The song I'm left with, the one I think is actually wrong in a vital way, is the opening track, and the one I can imagine Maverick, and maybe also Alanis, hoping to eventually position as the record's signature. The most overtly list-built of these songs, it's the obvious successor to "Hand in My Pocket" and "Ironic", from Jagged Little Pill, and "Thank U" and "Unsent" on Supposed Former Infatuation Junkie, and as an anticipatory relationship litany it's also a reversal of the post mortems in "Unsent". It is the song here that most reads like rapidly jotted notes never revised, but that was kind of the style of "Unsent", too. My objection is none of that, it's that the premise is deeply and dangerously flawed. "Not necessarily needs but qualities that I prefer", she is careful to clarify, but yet, there she is, killing time between relationships by devising abstract criteria with which to rule people out. But interpersonal chemistry is not a matter of checklists. Alanis is probably famous enough that she could actually line men up and cull them according to these rules, but doing so would be just as stupid as for most people it would be impractical. Make up twenty-one rules, and at least half of them will be wrong. This is the intrinsic fallacy of dating services: you are not describing your soulmate, you are describing your comfort zone and your fears, and what could the "soul" in "soulmate" possibly imply if not a willingness, a drive, to pull you out of your complacencies and confront you with your unexamined aversions. "You've never been with anyone who doesn't take your shit", Alanis tells the boy in "Narcissus", but she's in danger of missing her own point. "Your shit" includes everything, especially the things that seem the most reasonable and/or inextricable. Beliefs need to be exercised, values challenged and refined. We look for matches when along many axes we should probably be seeking complements. "Do you see everything as an illusion / But enjoy it even though you are not of it?", Alanis inquires, pen poised above checkbox. What kind of question is that? "Don't believe in capital punishment?", she snaps. "Don't understand how a thinking person could support capital punishment?", I might as well reply. "Do you derive joy from diving in / And seeing that loving someone can actually feel like freedom?", she demands. What's wrong with her selection patterns that she feels like she has to ask this? "I figure I can describe it, since I have a choice in the matter", she insists. But this is so wrong. In a very real sense, we don't have a choice in the matter. Magic is not deterministic. You don't get twenty-one rules, you get more like two, maybe three. I'd throw out the first nineteen of these, and keep only "Are you not addicted?" and "Are you curious and communicative?" "Communicative" is probably expendable too, come to think of it. Curious and clean, that's a realistic filter. Between them those two things probably imply some of the others, but maybe, in an individual person, not the ones we'd think. Questionnaires are a profoundly wrong affordance. We should be trying to reset assumptions, not itemize them.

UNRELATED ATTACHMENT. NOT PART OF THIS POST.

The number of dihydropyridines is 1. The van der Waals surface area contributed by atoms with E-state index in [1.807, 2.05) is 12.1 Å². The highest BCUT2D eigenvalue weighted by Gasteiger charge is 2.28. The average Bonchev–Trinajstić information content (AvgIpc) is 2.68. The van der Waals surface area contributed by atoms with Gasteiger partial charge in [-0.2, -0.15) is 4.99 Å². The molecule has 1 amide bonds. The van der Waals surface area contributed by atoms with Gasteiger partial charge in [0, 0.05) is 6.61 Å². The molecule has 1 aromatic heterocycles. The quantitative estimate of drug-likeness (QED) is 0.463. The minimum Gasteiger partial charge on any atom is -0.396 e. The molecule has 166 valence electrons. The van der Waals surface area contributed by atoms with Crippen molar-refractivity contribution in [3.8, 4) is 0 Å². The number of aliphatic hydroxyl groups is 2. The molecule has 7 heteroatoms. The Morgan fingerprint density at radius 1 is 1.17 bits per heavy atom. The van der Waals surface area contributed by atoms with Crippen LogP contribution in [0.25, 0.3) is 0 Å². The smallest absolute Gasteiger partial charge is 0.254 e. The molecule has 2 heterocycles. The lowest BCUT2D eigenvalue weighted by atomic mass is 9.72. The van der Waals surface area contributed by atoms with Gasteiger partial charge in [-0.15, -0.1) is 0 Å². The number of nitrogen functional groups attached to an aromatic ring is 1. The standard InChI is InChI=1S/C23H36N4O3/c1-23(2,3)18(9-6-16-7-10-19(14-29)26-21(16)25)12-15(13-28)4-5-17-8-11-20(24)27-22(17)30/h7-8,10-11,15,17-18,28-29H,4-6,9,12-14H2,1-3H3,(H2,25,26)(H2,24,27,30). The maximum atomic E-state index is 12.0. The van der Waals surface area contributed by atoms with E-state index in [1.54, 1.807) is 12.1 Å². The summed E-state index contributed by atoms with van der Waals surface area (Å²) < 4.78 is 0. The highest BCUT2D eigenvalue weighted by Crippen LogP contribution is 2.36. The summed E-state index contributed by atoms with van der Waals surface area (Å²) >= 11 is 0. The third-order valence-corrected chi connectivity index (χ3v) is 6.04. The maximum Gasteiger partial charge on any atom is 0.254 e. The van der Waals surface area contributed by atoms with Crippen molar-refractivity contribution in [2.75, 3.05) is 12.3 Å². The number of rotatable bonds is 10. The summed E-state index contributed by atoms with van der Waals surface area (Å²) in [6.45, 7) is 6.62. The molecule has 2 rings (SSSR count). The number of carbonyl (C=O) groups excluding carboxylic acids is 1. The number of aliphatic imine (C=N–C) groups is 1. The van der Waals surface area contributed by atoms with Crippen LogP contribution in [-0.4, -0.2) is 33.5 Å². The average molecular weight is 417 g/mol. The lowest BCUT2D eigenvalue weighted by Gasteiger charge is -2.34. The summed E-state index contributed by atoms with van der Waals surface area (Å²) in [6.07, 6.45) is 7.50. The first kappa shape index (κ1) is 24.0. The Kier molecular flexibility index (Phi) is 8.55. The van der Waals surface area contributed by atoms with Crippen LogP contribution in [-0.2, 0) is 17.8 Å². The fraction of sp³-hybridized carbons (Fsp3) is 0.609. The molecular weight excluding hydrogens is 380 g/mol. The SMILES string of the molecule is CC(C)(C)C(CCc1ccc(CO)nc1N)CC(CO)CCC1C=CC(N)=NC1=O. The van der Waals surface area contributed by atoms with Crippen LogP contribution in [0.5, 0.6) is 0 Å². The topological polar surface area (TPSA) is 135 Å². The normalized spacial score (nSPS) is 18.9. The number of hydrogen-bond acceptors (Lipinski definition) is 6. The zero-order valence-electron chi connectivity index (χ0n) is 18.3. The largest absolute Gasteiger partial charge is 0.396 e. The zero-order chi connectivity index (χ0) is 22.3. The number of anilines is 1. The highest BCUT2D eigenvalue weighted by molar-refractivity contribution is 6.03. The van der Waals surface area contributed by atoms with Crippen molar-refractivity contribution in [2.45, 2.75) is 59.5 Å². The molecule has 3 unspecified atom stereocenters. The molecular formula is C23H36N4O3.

And there is why I think Alanis is gifted, and important. It isn't that she's wiser, or cleverer, or sees farther, or has suffered more-revealing pain. It's that her problems are so obdurately normal, and her ideas about solutions to them are flawed and inspired in such quintessential proportions. Her songs are talismans of believing that your decisions and philosophies matter. She is a radical anti-nihilist in a culture that constantly decays towards moral entropy. She sings not to be followed, but to be imitated and improved upon. At the end of this album I may not feel like I face different challenges, but I feel like the challenges are better organized, and I have some ideas about new mistakes I should try making in order to learn from. And every time I hear one of these songs in a store, or on a radio, or coming out of somebody's car, it will help me believe that we have a shared understanding of what we have to confront in order to not waste these lives. I am a terrible elitist making an open-hearted concession to populism: I spend most of my life in a musical universe that doesn't intersect the charts at all, but I want this album to be massive and infamous. I so desperately want nobody to give up on Alanis, in either direction. If you can't adore her, I hope you'll take the time to despise her. Complain, rant, despair. At least, in doing so, you brush up against dialogues. Hate her on her own terms, and you've begun to take those terms seriously. Dismiss her points, and you've begun to grant that there could be points. Alanis Morissette may be the most foolish wise person on the planet. Don't expect to find your answers in these songs. Expect, at most, just the kind of truth we should demand from everything into which we expend breath. Expect doubt. Expect error. Expect the tantalizing and infinitely elusive possibility of reducing an intractable universe to an endless list of paradoxes so trivial that we will be allowed, occasionally, for an hour at a time, to pick out a couple and imagine them solved.